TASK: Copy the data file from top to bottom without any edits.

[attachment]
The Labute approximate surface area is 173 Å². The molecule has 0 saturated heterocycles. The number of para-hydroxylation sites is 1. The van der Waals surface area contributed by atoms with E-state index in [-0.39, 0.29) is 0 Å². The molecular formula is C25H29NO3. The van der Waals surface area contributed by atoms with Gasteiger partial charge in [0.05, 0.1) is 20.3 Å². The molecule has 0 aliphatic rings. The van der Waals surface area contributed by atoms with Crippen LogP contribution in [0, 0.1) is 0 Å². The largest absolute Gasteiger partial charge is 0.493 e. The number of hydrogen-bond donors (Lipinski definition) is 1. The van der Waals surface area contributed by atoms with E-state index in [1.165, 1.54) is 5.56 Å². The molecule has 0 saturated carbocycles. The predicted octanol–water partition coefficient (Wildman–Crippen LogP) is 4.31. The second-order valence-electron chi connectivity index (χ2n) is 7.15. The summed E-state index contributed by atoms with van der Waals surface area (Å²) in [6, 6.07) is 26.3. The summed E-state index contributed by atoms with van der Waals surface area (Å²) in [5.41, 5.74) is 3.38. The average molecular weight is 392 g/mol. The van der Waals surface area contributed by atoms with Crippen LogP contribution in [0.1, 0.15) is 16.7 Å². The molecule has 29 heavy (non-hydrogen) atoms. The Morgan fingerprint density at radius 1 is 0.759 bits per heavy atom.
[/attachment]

The Labute approximate surface area is 173 Å². The molecule has 0 saturated heterocycles. The number of para-hydroxylation sites is 1. The van der Waals surface area contributed by atoms with E-state index in [-0.39, 0.29) is 0 Å². The molecular formula is C25H29NO3. The van der Waals surface area contributed by atoms with Gasteiger partial charge in [0.05, 0.1) is 20.3 Å². The molecule has 0 aliphatic rings. The van der Waals surface area contributed by atoms with Crippen LogP contribution in [0, 0.1) is 0 Å². The largest absolute Gasteiger partial charge is 0.493 e. The number of hydrogen-bond donors (Lipinski definition) is 1. The van der Waals surface area contributed by atoms with E-state index in [1.165, 1.54) is 5.56 Å². The molecule has 0 saturated carbocycles. The predicted octanol–water partition coefficient (Wildman–Crippen LogP) is 4.31. The second-order valence-electron chi connectivity index (χ2n) is 7.15. The summed E-state index contributed by atoms with van der Waals surface area (Å²) in [6, 6.07) is 26.3. The summed E-state index contributed by atoms with van der Waals surface area (Å²) in [5.41, 5.74) is 3.38. The average molecular weight is 392 g/mol. The van der Waals surface area contributed by atoms with Crippen LogP contribution in [0.1, 0.15) is 16.7 Å². The molecule has 29 heavy (non-hydrogen) atoms. The Morgan fingerprint density at radius 1 is 0.759 bits per heavy atom.